That rock-solid, gangbusters Lake Erie walleye class of 2003 just keeps on producing. Nearly a decade after fish biologists celebrated a very strong hatch, those fish are all grown up and stressing tackle across the western basin.
“The real quality in the walleye fishery is in that 2003 class,” said Jeff Tyson, Lake Erie program administrator in the Ohio Division of Wildlife’s Sandusky office. “Those 2003 fish are now 25 to 30 inches-plus in length, and there’s a good number of them.”
While the lake is not as likely to produce the quick limits of a decade ago, due to average or poorer hatches since 2003, Tyson said the fishery is serving up more trophies these days.
“Having the possibility of an eight-pound fish every time you go out — that’s a real bonus,” he said.
“We’re not in a place like we were in 2006, with a ton of fish out there, but it’s not just a numbers thing — it’s a quality thing.”
Tyson said wise management of that 2003 hatch and the rest of the fishery has enabled the lake to produce a bevy of trophy fish.
Large hatches from more than a decade ago “were exploited pretty heavily,” he said.
The recent experiences of Capt. Ross Robertson have him singing the praises of that hearty 2003 class, and the sensible utilization of that prized group of fish.
Robertson, a Toledo native and Lake Erie junkie, said it has taken some work but he’s been able to put his clients on “giant ’eyes” repeatedly over the last couple of weeks.
Robertson said the most minor adjustments in speed, depth and presentation have turned on the bite and produced dozens of big walleye that checked into the elite class of 28 inches or longer, qualifying them for the “Fish Ohio” award, and several real trophies over 30-inches.
Relentless Oregon angler Bryan Johnson reported a recent two-phase bonanza from out near Kelleys Island, where he and his fishing companions spent nearly seven hours trolling north of the island earlier this week, but recorded a limit catch that included five walleye in the “Fish Ohio” club.
After lunch on Kelleys, Johnson’s group got into some chunky yellow perch in 30 feet of water near Kelleys.
Tyson said while the western basin has not experienced strong yellow perch hatches in recent years, the fishery has continued to perform reasonably well.
The further east you go on Lake Erie, the healthier the yellow perch fishery you will encounter, Tyson said.
“The fishery is still performing well, but we have some concerns about the outlook for yellow perch,” Tyson said.
“We’ll have to think hard about what we need to consider in the future.”
Tyson said the smallmouth bass population in the western end of the lake continues to get progressively better.
Aggressive management and the widespread practice of catch-and-release fishing by the overwhelming majority of smallmouth anglers have allowed the fishery to show encouraging signs of strengthening.
Ohio’s 2013 regulations require all black bass (smallmouth and largemouth) be immediately released from May 1 to June 28. Following that closed portion of the season, the daily bag limit for bass is five, with a 14-inch minimum length limit. The walleye daily bag limit is six through Feb. 28, 2014, with a 15-inch minimum size limit in effect. The yellow perch daily bag limit is 30 through April 30, 2014, with no minimum size limit.
There is no daily bag or size limit on white bass, and Tyson expects the western basin to serve up these feisty fighters in both numbers and size. “The prevalence of three-pound-plus fish is better than ever before,” he said.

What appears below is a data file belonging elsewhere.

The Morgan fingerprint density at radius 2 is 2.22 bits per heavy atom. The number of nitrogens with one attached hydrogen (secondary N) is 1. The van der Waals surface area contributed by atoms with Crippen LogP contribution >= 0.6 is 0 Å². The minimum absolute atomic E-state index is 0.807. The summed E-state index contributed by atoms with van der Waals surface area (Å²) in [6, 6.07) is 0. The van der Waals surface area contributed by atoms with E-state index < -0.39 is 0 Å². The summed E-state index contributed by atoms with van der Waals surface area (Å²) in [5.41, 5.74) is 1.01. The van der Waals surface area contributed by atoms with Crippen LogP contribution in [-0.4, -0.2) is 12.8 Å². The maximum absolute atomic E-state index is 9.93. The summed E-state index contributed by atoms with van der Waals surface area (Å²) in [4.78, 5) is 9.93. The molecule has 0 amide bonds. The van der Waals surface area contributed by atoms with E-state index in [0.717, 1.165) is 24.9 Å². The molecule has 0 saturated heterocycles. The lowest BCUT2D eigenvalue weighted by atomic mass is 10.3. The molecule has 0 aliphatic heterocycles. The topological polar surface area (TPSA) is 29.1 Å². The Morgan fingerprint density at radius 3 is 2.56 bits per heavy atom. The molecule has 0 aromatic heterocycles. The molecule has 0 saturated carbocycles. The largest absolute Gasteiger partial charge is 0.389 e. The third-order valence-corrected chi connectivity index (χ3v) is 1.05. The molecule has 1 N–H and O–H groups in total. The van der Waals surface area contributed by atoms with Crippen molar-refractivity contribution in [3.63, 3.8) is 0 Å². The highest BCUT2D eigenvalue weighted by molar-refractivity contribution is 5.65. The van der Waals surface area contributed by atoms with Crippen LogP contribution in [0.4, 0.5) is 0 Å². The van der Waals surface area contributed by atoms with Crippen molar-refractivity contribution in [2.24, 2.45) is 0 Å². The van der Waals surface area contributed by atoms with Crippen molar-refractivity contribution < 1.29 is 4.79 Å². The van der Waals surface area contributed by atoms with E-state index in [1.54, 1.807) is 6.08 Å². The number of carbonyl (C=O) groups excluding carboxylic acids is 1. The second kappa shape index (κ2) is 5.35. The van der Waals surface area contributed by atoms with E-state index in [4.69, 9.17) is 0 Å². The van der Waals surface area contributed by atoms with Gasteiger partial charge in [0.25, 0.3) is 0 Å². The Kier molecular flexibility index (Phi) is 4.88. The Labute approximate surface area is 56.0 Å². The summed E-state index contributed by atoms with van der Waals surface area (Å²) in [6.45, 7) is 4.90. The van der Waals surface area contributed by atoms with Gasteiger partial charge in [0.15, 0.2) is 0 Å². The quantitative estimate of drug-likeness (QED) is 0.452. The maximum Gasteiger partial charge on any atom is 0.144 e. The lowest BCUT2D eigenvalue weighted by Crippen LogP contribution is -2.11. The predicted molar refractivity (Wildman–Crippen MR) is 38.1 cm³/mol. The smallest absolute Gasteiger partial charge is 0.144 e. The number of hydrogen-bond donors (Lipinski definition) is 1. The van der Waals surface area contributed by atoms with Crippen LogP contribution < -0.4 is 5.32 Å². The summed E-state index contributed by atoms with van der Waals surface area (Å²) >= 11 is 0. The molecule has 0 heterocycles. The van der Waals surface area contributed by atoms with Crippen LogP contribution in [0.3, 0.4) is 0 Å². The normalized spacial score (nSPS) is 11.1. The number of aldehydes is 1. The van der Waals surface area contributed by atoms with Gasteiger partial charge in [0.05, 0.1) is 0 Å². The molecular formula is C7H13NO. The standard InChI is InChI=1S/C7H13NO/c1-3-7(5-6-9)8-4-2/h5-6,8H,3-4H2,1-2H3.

White bass have charged onto the scene in the area rivers, surging up the Maumee and Sandusky on their annual spawning run. Bernie Whitt at Anglers Supply in Fremont said that as the river continues to clear, fishermen have been hitting the white bass with minnows, floating jig heads, and even some tight-line fishing.
“They’re killin’ them down here,” Whitt said this week.
“There are a lot of females full of eggs, and the fishermen are telling me the fish are bumping into their legs as they wade the river.”
Whitt said he has had fishermen from Pennsylvania, Kentucky, Alabama, and throughout Ohio in his shop over the past week.
The Maumee River remains a bit high as it continues to flush out after the recent rains, but the water level is steadily dropping and anglers are still taking some limit catches of walleye from a variety of locations along the river, according to reports from Maumee Tackle.
Many fishermen are starting to encounter the “mixed bag” catch as white bass begin their move up the river to spawn, and with continued warm weather and a receding river, the white bass run on the Maumee River should take off very soon.
LAKE ERIE HARVEST QUOTAS: The walleye and yellow perch populations on Lake Erie are managed through an interagency quota system that involves Ontario, Michigan, Pennsylvania, New York, and Ohio. The walleye harvest quota for Ohio in 2013 is 1.715 million fish for sport and commercial fishermen, while Ohio’s yellow perch quota is set at 4.895 million pounds. Michigan’s quota for Lake Erie walleye is 196,000 fish, while the yellow perch quota for Michigan is set at 164,000 pounds.
MICHIGAN LIMITS: Michigan did not experience a change in its Lake Erie walleye size or bag limits for 2013.
For the Michigan waters of Lake Erie, the daily bag limit is six fish, with a 15-inch minimum size. The daily perch limit is 50.
JUDGES NEEDED: The public is invited to serve as the judges in the “People’s Choice Photo Contest” that runs through Saturday in conjunction with the Outdoor Writers of Ohio annual conference. Photos will be on display at the Niagara Event Center in Put-in-Bay. The winner of the competition, which is sponsored by Sony and Dodd Camera, will be announced on Saturday evening.
Contact Blade outdoors editor Matt Markey at: email@example.com or 419-724-6068.